Subpixel Corners

If you are processing images for the purpose of extracting geometric measurements, as opposed to extracting features for recognition, then you will normally need more resolution than the simple pixel values supplied by cvGoodFeaturesToTrack(). Another way of saying this is that such pixels come with integer coordinates whereas we sometimes require real-valued coordinates—for example, pixel (8.25, 117.16).

One might imagine needing to look for a sharp peak in image values, only to be frustrated by the fact that the peak's location will almost never be in the exact center of a camera pixel element. To overcome this, you might fit a curve (say, a parabola) to the image values and then use a little math to find where the peak occurred between the pixels. Subpixel detection techniques are all about tricks like this (for a review and newer techniques, see Lucchese [Lucchese02] and Chen [Chen05]). Common uses of image measurements are tracking for three-dimensional reconstruction, calibrating a camera, warping partially overlapping views of a scene to stitch them together in the most natural way, and finding an external signal such as precise location of a building in a satellite image.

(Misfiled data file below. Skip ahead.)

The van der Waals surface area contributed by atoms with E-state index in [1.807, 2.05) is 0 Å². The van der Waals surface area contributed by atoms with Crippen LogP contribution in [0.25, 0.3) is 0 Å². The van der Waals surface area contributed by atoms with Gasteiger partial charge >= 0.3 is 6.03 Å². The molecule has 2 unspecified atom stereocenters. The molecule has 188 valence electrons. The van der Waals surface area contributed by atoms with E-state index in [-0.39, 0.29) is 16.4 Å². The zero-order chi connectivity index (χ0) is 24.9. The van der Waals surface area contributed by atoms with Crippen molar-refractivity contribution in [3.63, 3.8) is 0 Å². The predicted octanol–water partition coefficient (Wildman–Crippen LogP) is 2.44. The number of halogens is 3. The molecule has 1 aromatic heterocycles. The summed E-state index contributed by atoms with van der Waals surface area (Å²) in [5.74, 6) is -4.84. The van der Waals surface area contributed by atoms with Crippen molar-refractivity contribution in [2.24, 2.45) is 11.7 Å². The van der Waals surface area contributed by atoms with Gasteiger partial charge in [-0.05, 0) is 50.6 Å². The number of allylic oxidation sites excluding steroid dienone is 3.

Subpixel corner locations are a common measurement used in camera calibration or when tracking to reconstruct the camera's path or the three-dimensional structure of a tracked object. Now that we know how to find corner locations on the integer grid of pixels, here's the trick for refining ...

Get Learning OpenCV now with the O’Reilly learning platform.

O’Reilly members experience books, live events, courses curated by job role, and more from O’Reilly and nearly 200 top publishers.